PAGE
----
In a previous post, , we explored how oil and gas producers can implement a conservative hedging strategy utilizing a combination of call and put options to structure a strategy known as a three-way collars. Today we're going to explain how large fuel consumers, such as airlines, can also use three-way collars as a conservative fuel hedging strategy.
The Mercatus Energy Pipeline
Are crude oil prices headed back below $40/BBL or even $30/BBL? Prompt NYMEX WTI futures settled last night at $42.92/BBL, while prompt Brent futures settled at $44.87/BBL and both are trading lower by an additional 75 cents at the moment. Recall it was only a few months ago that we witnessed crude oil trading below $30/BBL before the recovery back above $50/BBL.
Given the recent volatility in crude oil and refined products prices, as well as natural gas prices, we thought it would be beneficial to take another look at the various energy hedging instruments available to the various participants in the energy commodity markets.
Over the course of the past year, refining profit margins have been all over the map. As an example, over the course of the past year, the WTI-NY Harbor ultra-low sulfur diesel (ULSD) crack spread has traded as high as $22.92/BBL and as low as $6.89/BBL while averaging $14.03/BBL. Crack spreads on other crude oils (Brent, Light Louisiana Sweet, etc.) and various refined products (diesel, gasoline, jet fuel, etc.) have been similarly volatile.
As many companies are currently planning for 2017 and beyond, now is an ideal time to review your energy risk management program, including whether your team is prepared for the challenges of the upcoming year. Regardless of whether you're a Fortune 500 company or a small, family owned business, you need to determine whether or not your team your team is well prepared to do all of the following:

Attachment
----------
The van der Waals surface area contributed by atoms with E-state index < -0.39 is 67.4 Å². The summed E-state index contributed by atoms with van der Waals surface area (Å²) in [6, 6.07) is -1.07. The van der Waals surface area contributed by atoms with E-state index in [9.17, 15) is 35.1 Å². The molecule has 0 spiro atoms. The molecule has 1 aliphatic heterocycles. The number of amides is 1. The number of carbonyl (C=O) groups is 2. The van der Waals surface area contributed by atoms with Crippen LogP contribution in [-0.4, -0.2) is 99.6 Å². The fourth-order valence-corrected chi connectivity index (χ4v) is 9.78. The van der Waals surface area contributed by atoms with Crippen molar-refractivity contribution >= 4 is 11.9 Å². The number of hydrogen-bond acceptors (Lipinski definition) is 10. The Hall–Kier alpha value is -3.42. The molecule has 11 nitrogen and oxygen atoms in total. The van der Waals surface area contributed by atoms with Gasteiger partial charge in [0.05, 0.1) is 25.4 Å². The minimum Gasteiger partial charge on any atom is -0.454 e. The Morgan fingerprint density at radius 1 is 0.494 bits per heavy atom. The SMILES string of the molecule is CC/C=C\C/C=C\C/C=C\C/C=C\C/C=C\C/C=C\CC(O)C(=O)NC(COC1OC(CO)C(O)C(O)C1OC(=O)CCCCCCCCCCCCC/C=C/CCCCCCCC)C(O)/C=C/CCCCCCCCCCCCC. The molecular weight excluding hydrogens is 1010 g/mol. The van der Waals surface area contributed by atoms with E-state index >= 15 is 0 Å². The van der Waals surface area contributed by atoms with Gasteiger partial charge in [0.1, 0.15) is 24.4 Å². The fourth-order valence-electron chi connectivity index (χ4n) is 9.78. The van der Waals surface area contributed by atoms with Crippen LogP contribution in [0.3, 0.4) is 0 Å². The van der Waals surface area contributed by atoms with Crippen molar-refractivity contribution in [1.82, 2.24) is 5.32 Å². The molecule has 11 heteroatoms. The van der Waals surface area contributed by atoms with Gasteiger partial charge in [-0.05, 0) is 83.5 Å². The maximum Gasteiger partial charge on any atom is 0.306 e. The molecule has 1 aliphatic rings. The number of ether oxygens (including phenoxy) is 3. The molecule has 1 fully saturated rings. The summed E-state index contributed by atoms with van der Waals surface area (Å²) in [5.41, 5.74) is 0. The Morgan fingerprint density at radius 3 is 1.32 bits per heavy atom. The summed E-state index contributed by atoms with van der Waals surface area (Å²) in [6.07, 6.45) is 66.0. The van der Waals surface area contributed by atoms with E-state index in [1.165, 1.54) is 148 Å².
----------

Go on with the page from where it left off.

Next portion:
1. Identifiy, Analyze and Quantify All Risks
In the first post in this series, Bunker Fuel Hedging & Price Risk Management - Swaps, we examined how companies in the maritime and shipping industries can hedge their exposure to volatile bunker fuel prices with a strategy known as a fixed price swap.
The need for effective hedging and marketing is greater in the current price environment i.e. $50/BBL than it is in a higher price environment i.e. $100/BBL. Indeed, high prices can mask the consequences of poor commodity price risk management. At $50/BBL, oil and gas producers are greatly exposed to price volatility. Every $1 change in the price of oil is felt more intensely at these levels because margins are quite thin, many producers’ credit facilities are maxed out and lenders are nervous. Most producers are conflicted: they face real risk of lower prices, but they fear missing out on higher prices, and they have limited hedging budgets. Budgets are squeezed, but price risk remains present.
This post was originally written several years ago but has been updated several times since then as it is regularly referenced in other articles regarding oil and gas hedging with three-way collars i.e. Oil Crash Exposes New Risks for U.S. Shale Drillers.
This post is the second in a series where we are exploring the various hedging strategies which are available to commercial and industrial natural gas consumers, also known as end-users. You can access the first post via this link - An Introduction to End-User Natural Gas Hedging - Part I - Futures. In subsequent posts we'll explore how commercial and industrial natural gas consumers can hedge with options, basis swaps and more complex instruments.